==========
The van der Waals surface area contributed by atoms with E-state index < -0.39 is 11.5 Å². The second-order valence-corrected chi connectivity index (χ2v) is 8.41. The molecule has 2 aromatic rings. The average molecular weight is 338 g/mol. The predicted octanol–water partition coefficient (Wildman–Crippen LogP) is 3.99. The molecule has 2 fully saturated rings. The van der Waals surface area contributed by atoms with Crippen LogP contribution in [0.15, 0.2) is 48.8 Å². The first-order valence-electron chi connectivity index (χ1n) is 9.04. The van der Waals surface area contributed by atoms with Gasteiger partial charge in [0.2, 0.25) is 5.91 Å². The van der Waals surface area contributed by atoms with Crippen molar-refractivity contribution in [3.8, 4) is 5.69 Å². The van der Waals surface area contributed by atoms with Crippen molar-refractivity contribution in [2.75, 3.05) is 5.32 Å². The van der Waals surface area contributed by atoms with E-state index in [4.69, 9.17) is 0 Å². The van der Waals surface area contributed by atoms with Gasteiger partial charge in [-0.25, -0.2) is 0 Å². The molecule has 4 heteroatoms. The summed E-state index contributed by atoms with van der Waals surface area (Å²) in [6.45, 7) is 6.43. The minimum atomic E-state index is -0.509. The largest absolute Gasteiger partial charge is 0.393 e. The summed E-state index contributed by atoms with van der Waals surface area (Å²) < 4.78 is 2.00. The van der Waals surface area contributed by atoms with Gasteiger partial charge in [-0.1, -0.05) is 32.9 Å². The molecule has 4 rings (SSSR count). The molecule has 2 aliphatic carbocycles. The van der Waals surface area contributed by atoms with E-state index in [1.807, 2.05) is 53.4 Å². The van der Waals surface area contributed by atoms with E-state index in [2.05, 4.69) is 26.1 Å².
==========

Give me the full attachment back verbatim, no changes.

The van der Waals surface area contributed by atoms with E-state index < -0.39 is 11.5 Å². The second-order valence-corrected chi connectivity index (χ2v) is 8.41. The molecule has 2 aromatic rings. The average molecular weight is 338 g/mol. The predicted octanol–water partition coefficient (Wildman–Crippen LogP) is 3.99. The molecule has 2 fully saturated rings. The van der Waals surface area contributed by atoms with Crippen LogP contribution in [0.15, 0.2) is 48.8 Å². The first-order valence-electron chi connectivity index (χ1n) is 9.04. The van der Waals surface area contributed by atoms with Gasteiger partial charge in [0.2, 0.25) is 5.91 Å². The van der Waals surface area contributed by atoms with Crippen molar-refractivity contribution in [3.8, 4) is 5.69 Å². The van der Waals surface area contributed by atoms with Crippen molar-refractivity contribution in [2.75, 3.05) is 5.32 Å². The van der Waals surface area contributed by atoms with E-state index in [4.69, 9.17) is 0 Å². The van der Waals surface area contributed by atoms with Gasteiger partial charge in [-0.25, -0.2) is 0 Å². The molecule has 4 heteroatoms. The summed E-state index contributed by atoms with van der Waals surface area (Å²) in [6.45, 7) is 6.43. The minimum atomic E-state index is -0.509. The largest absolute Gasteiger partial charge is 0.393 e. The summed E-state index contributed by atoms with van der Waals surface area (Å²) < 4.78 is 2.00. The van der Waals surface area contributed by atoms with Gasteiger partial charge in [-0.1, -0.05) is 32.9 Å². The molecule has 4 rings (SSSR count). The molecule has 2 aliphatic carbocycles. The van der Waals surface area contributed by atoms with E-state index in [1.807, 2.05) is 53.4 Å². The van der Waals surface area contributed by atoms with E-state index in [2.05, 4.69) is 26.1 Å².